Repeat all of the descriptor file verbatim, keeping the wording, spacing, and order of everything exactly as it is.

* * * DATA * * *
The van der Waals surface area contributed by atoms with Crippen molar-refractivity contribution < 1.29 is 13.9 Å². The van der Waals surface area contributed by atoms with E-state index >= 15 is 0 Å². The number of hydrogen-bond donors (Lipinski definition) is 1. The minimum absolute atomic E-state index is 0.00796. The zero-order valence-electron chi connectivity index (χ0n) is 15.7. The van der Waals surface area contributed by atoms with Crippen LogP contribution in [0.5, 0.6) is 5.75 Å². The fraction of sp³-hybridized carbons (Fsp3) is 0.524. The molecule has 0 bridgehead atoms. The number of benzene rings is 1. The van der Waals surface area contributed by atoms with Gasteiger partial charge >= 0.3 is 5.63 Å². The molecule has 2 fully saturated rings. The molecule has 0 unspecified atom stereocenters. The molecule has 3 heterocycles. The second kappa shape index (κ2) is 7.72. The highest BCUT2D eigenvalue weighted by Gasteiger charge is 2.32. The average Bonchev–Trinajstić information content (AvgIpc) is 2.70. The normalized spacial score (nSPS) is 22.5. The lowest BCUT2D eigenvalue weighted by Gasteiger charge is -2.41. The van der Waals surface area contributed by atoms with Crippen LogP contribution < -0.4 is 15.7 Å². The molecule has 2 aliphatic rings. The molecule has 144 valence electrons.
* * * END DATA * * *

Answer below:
The van der Waals surface area contributed by atoms with Crippen molar-refractivity contribution < 1.29 is 13.9 Å². The van der Waals surface area contributed by atoms with E-state index >= 15 is 0 Å². The number of hydrogen-bond donors (Lipinski definition) is 1. The minimum absolute atomic E-state index is 0.00796. The zero-order valence-electron chi connectivity index (χ0n) is 15.7. The van der Waals surface area contributed by atoms with Crippen LogP contribution in [0.5, 0.6) is 5.75 Å². The fraction of sp³-hybridized carbons (Fsp3) is 0.524. The molecule has 0 bridgehead atoms. The number of benzene rings is 1. The van der Waals surface area contributed by atoms with Gasteiger partial charge >= 0.3 is 5.63 Å². The molecule has 2 fully saturated rings. The molecule has 0 unspecified atom stereocenters. The molecule has 3 heterocycles. The second kappa shape index (κ2) is 7.72. The highest BCUT2D eigenvalue weighted by Gasteiger charge is 2.32. The average Bonchev–Trinajstić information content (AvgIpc) is 2.70. The normalized spacial score (nSPS) is 22.5. The lowest BCUT2D eigenvalue weighted by Gasteiger charge is -2.41. The van der Waals surface area contributed by atoms with Crippen LogP contribution < -0.4 is 15.7 Å². The molecule has 2 aliphatic rings. The molecule has 144 valence electrons.